Can you remember what you had for tea last night? What about last week? What about six months ago? Like our physical muscles, our memory needs to be exercised to be effective. Listed below are several ways to try to boost your memory.
It is thought by many that eating the right food has a dramatic impact on memory. Eating your greens like your parents told you is the best way. Broccoli, cabbage, cauliflower, spinach (my favourite) are some of the greatest. Fruit is also very important for memory with berries, grapes and apples (with skins) contributing to memory. Fish is thought to help, with the recommendation that you should eat one meal of fish per week to make an impact on your memory. Also grouped in with this would be getting enough exercise, think the mantra: healthy body, healthy mind!
Not getting enough sleep, otherwise known as sleep deprivation, will affect how your brain and your memory, functions. In studies of mice, having little sleep or broken sleep affected the ability to build memories. There is also research suggesting that sleep is required to consolidate memories, especially when trying to remember sequences of actions. Sleep deprivation is a form of torture used to break people to gain information, don't do this intentionally to yourself!
There are exercises to boost your memory. These may be things you are already doing such as Sudoku's and crosswords. There are a lot of online games for you to play if you do a simple Google search. These games will help keep your mind ready and boost your memory. But there are also some basic methods of helping you to remember things. Mnemonics is a simple tool for remembering information that would be hard to remember. An example is "I before E, except after C". This is easy to remember but serves an useful purpose. They can also be used for helping spelling, e.g. Not Every Cat Eats Sardines (Some Are Really Yummy) for spelling Necessary, and my favourite as a science teacher "Richard Of York Gave Battle In Vain" to remember the order of colours in the rainbow.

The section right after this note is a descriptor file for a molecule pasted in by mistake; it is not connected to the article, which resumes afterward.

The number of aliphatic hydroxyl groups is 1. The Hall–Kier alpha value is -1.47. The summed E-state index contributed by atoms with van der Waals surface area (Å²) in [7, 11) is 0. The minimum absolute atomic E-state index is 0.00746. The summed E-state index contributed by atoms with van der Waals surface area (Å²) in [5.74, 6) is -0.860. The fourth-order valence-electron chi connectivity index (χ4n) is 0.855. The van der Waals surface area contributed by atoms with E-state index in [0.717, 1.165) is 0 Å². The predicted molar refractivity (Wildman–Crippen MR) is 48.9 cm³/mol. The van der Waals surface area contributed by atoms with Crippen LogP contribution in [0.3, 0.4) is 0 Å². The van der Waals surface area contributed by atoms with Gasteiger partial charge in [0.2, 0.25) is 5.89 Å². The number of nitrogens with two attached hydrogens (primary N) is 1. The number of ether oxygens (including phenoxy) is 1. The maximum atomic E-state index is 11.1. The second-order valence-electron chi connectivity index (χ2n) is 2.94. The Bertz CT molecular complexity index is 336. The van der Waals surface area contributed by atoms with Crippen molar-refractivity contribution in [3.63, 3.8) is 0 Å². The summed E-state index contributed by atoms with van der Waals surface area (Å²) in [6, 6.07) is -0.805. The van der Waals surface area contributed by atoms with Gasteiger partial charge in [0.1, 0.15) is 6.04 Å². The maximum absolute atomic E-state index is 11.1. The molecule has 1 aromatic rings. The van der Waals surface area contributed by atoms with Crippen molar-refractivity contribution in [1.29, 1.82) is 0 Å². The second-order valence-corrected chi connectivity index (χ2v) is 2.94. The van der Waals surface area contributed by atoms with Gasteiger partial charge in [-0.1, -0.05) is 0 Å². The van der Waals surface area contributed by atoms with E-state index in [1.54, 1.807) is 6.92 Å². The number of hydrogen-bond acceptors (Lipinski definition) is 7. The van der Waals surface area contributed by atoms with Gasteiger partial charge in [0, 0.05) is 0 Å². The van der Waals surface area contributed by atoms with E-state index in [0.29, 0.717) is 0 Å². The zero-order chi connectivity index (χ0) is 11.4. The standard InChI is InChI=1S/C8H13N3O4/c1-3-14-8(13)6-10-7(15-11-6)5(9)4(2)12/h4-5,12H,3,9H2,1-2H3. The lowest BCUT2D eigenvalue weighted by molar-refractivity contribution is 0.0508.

To remember longer lists or pieces of information, memory systems such as the journey system can be used. These involve linking information to a real or imaginary journey. You link each piece of information to a place on your journey e.g. elements in the periodic table. A modification of this can involve making imaginary rooms, with each one containing a piece of information or theme. You imagine yourself starting to walk down a corridor with lots of doors on it. In each room you put one of these pieces of information, together with a strong mental image to link to it. To remember a dead king you might imagine a bloody crown . This can take a lot of work and planning, but can be incredibly effective.
Memory techniques and "brain training" are of great interest to me. I have read several books on these topics and the majority seems to focus around creating connections between strong mental imagery and the piece of information you are trying to remember. Have you used any memory techniques? Write them, or any other comments below.